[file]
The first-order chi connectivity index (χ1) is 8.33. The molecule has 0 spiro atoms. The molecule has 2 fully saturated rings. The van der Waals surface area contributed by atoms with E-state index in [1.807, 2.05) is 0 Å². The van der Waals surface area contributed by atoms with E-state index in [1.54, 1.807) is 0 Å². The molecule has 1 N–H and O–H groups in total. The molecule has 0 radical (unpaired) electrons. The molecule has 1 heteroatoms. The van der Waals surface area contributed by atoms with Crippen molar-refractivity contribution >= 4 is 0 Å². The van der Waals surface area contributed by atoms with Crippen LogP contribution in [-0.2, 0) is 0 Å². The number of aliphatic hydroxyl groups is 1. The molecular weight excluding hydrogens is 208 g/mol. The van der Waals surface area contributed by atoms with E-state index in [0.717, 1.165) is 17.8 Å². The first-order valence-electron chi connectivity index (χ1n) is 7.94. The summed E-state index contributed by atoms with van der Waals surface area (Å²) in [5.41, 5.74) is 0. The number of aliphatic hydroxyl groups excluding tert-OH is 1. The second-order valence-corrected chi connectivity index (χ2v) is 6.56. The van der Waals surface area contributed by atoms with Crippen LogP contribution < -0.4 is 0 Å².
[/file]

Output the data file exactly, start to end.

The first-order chi connectivity index (χ1) is 8.33. The molecule has 0 spiro atoms. The molecule has 2 fully saturated rings. The van der Waals surface area contributed by atoms with E-state index in [1.807, 2.05) is 0 Å². The van der Waals surface area contributed by atoms with E-state index in [1.54, 1.807) is 0 Å². The molecule has 1 N–H and O–H groups in total. The molecule has 0 radical (unpaired) electrons. The molecule has 1 heteroatoms. The van der Waals surface area contributed by atoms with Crippen molar-refractivity contribution >= 4 is 0 Å². The van der Waals surface area contributed by atoms with Crippen LogP contribution in [-0.2, 0) is 0 Å². The number of aliphatic hydroxyl groups is 1. The molecular weight excluding hydrogens is 208 g/mol. The van der Waals surface area contributed by atoms with E-state index in [0.717, 1.165) is 17.8 Å². The first-order valence-electron chi connectivity index (χ1n) is 7.94. The summed E-state index contributed by atoms with van der Waals surface area (Å²) in [5.41, 5.74) is 0. The number of aliphatic hydroxyl groups excluding tert-OH is 1. The second-order valence-corrected chi connectivity index (χ2v) is 6.56. The van der Waals surface area contributed by atoms with Crippen LogP contribution < -0.4 is 0 Å².